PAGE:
From Elon Journal of Undergraduate Research in Communications VOL. 5 NO. 2
How Christian Leaders Interact with Twitter
Findings and Analysis
Jefferson Bethke is one of current Christendom’s most popular young faces. His popular spoken word YouTube video, “Why I Hate Religion, But Love Jesus,” has over 26 million views since it was released in January 20125, and the following book, Jesus > Religion: Why He Is So Much Better Than Trying Harder, Doing More, and Being Good Enough, is listed as a New York Times Bestseller6. He also has an extremely popular Twitter account, with over 134,000 followers.
Being a younger guy - he’s in his 20s - Bethke admittedly has a pulse on the current generation, a generation that has flocked to one thing in droves: social media, particularly Twitter. “It’s just how we communicate,” he said in an interview, “so similar to how older generations used the phone. Just a tool.”7 For a fair number of Christian leaders, Twitter being a popular communication tool seems to be one of the main reasons they utilize it. Speaking from a secular perspective, Twitter executive Claire Diaz-Ortiz said, “(Religion is) about relationships and social media is about relationships. A lot of companies don’t understand that. They think it’s a new way to market themselves. In contrast, religious organizations have been relying on word-ofmouth marketing and relational marketing forever, so they take to social media well.”8
Writing on a blog post on The Gospel Coalition, Trevin Wax, an author and former associate pastor, said, “Missionaries learn the language of the people around them so they can communicate the gospel and connect with the people theyare trying to reach. In the same way, pastors should engage social media as part of their overall communication and connection strategy.”9 According to Buzzplant, a Christian-based advertising agency, “45 percent of church staff use Facebook every day . . . (and) 56 percent allowed or encouraged staff members to update their personal social media pages while at work.” But perhaps the most revealing number is that 46 percent of churches claim social media as “their most effective outreach method.”10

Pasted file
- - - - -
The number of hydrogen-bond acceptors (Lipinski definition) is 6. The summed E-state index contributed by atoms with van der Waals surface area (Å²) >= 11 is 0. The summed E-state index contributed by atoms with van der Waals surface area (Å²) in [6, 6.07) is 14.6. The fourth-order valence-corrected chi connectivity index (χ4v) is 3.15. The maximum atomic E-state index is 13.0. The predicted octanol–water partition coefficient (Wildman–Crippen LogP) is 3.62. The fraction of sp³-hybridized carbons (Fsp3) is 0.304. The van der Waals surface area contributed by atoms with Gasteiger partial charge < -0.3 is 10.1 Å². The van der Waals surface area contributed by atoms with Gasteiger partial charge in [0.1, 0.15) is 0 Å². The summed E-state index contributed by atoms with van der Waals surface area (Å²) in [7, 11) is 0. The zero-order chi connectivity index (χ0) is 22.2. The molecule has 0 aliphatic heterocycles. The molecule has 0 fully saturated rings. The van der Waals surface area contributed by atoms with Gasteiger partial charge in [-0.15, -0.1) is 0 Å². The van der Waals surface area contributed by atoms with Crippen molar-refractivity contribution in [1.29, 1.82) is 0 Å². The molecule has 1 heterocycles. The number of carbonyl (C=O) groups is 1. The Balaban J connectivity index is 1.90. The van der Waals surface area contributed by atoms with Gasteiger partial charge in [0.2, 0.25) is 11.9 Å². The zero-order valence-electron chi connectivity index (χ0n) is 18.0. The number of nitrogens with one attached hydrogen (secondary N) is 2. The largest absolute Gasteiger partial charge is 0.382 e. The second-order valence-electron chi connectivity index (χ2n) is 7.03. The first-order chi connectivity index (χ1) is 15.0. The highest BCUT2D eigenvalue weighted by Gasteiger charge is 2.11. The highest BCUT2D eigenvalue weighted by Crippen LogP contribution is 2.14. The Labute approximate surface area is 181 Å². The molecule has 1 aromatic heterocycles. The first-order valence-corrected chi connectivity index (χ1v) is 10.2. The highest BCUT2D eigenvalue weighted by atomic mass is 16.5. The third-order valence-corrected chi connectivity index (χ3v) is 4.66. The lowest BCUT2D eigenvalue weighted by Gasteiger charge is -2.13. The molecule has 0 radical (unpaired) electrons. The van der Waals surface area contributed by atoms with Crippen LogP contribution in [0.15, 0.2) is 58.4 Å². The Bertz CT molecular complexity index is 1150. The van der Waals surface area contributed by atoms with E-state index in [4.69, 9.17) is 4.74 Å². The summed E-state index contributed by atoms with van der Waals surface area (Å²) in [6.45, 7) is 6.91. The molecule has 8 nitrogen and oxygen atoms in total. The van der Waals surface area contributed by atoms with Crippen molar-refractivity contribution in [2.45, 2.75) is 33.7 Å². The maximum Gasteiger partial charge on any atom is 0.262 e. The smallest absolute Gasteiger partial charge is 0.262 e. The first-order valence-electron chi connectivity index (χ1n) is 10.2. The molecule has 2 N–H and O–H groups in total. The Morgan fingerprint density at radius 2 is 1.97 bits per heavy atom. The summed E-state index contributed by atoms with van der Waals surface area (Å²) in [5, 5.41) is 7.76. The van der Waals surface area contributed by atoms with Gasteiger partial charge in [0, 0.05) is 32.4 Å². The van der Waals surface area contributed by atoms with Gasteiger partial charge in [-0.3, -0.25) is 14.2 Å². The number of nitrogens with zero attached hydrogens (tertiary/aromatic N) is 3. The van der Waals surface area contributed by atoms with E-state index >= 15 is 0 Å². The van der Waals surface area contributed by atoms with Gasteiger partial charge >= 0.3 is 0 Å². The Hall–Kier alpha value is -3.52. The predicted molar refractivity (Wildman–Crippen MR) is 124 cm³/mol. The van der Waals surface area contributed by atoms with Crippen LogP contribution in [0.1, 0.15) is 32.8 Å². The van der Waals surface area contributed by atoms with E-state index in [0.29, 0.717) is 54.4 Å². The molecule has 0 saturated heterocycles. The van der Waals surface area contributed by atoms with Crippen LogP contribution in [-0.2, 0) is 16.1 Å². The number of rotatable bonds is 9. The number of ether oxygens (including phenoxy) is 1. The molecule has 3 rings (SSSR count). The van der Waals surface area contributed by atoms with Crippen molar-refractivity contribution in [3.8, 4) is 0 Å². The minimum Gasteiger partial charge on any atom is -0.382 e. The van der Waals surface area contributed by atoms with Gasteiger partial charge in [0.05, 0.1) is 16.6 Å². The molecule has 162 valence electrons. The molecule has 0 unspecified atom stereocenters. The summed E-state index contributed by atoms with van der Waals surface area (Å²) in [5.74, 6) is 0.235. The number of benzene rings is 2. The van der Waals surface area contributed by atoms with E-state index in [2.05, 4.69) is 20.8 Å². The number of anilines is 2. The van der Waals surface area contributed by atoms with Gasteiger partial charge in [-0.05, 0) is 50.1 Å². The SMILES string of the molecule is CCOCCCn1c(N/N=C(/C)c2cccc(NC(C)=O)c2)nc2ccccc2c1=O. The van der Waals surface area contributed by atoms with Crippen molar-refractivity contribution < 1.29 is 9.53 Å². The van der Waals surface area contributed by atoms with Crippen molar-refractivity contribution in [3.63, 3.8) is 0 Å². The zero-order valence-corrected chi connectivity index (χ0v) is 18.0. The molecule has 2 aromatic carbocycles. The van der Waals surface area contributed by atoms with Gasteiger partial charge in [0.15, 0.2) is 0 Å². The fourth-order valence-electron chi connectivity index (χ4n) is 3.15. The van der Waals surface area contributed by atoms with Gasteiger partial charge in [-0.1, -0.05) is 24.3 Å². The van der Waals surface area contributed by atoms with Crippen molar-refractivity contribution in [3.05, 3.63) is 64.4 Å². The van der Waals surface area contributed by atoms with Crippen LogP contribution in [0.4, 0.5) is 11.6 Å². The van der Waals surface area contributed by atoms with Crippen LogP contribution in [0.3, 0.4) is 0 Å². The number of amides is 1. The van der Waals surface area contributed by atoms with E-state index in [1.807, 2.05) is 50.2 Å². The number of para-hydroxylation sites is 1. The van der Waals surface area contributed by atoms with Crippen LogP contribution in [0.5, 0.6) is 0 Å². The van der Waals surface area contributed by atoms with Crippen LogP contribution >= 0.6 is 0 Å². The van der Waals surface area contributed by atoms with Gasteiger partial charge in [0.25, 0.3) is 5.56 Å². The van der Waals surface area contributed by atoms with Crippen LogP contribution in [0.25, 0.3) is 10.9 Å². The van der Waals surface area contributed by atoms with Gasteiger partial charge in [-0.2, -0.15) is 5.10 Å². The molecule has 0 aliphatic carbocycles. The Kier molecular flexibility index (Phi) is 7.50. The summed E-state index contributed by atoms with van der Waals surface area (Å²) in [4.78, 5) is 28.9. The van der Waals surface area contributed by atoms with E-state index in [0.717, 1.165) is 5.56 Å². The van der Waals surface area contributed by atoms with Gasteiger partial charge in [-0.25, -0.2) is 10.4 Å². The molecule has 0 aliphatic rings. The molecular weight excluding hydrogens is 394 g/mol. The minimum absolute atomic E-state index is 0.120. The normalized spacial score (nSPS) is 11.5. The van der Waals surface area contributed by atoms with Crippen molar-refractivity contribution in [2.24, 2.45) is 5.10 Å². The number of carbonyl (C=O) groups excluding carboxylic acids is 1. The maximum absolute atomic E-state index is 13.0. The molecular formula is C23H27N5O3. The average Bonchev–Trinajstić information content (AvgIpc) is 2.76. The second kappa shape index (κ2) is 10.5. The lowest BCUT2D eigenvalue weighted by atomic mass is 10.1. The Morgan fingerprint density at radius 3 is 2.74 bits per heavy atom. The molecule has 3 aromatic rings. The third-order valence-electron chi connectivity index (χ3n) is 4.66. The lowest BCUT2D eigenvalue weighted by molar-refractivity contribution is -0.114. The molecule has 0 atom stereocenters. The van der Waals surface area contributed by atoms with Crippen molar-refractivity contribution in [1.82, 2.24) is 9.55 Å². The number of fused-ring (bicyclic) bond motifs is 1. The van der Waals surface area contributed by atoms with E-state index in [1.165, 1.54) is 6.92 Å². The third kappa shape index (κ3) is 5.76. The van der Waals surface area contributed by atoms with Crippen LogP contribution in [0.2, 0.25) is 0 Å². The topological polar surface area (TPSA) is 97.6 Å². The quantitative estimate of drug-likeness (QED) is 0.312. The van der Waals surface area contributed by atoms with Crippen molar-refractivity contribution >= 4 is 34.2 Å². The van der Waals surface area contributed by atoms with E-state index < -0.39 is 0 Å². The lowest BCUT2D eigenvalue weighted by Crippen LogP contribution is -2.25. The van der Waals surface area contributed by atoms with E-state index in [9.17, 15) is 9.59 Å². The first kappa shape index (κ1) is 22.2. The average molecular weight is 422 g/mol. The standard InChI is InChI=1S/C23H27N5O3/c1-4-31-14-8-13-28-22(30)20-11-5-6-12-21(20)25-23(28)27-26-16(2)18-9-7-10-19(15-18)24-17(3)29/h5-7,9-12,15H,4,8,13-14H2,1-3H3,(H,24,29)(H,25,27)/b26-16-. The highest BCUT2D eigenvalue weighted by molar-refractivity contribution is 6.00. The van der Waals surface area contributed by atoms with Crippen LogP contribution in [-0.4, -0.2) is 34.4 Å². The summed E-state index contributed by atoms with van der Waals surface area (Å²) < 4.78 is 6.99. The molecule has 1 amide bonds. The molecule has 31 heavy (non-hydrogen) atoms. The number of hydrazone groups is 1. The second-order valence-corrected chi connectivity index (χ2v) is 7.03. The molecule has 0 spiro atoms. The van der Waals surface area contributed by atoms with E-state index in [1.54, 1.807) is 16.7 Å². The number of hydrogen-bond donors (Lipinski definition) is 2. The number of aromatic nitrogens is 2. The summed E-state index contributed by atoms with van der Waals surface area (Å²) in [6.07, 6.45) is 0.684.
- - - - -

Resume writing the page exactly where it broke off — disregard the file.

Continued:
Gospel outreach seems to be one of the main uses of Twitter for a lot of Christian leaders. “It’s how people communicate, share, learn, etc, so I enjoy it personally for that and also think it’s a great tool to communicate things about Jesus,” Bethke said. “It’s how people communicate and you want to be in the world and place where people communicate. It’s a digital coffee shop.”11 In a post on the Christianity Today website, Clark Campbell, a member of Social Ecclesia, an organization committed to helping churches adjust to the social age, wrote, “(Social media) is a tool for interaction and connection, not merely a megaphone to announce the next church program and party.
Social media opens doors and opportunities to engage with people who rarely, if ever, step foot in a church building.”12 Making a comparison to the parable of the sower found in the New Testament passage Mark 4:1-9, Ray Ortlund said, “The media we now have offer us a tremendous advantage for getting the gospel out. I think of the parable of the sower in Mark 4. He was not dropping one seed at a time along a little row, the way we do in a modern garden. He was throwing handfuls of gospel seed out there. Lots of waste. But also growth. And only God knows how it will turn out.”13
Ed Stezer, a blogger on ChristianityToday.com and president of LifeWay Research, went as far to say that pastors who weren’t on social media should “repent. You should get on Twitter and Facebook right away. If you don’t, you’re missing a great opportunity. These micro blogging platforms give you the ability to have short conversations to communicate helpful things to your people and beyond.”14 The consensus for most seems to be an emphasis on meeting the culture where they’re at.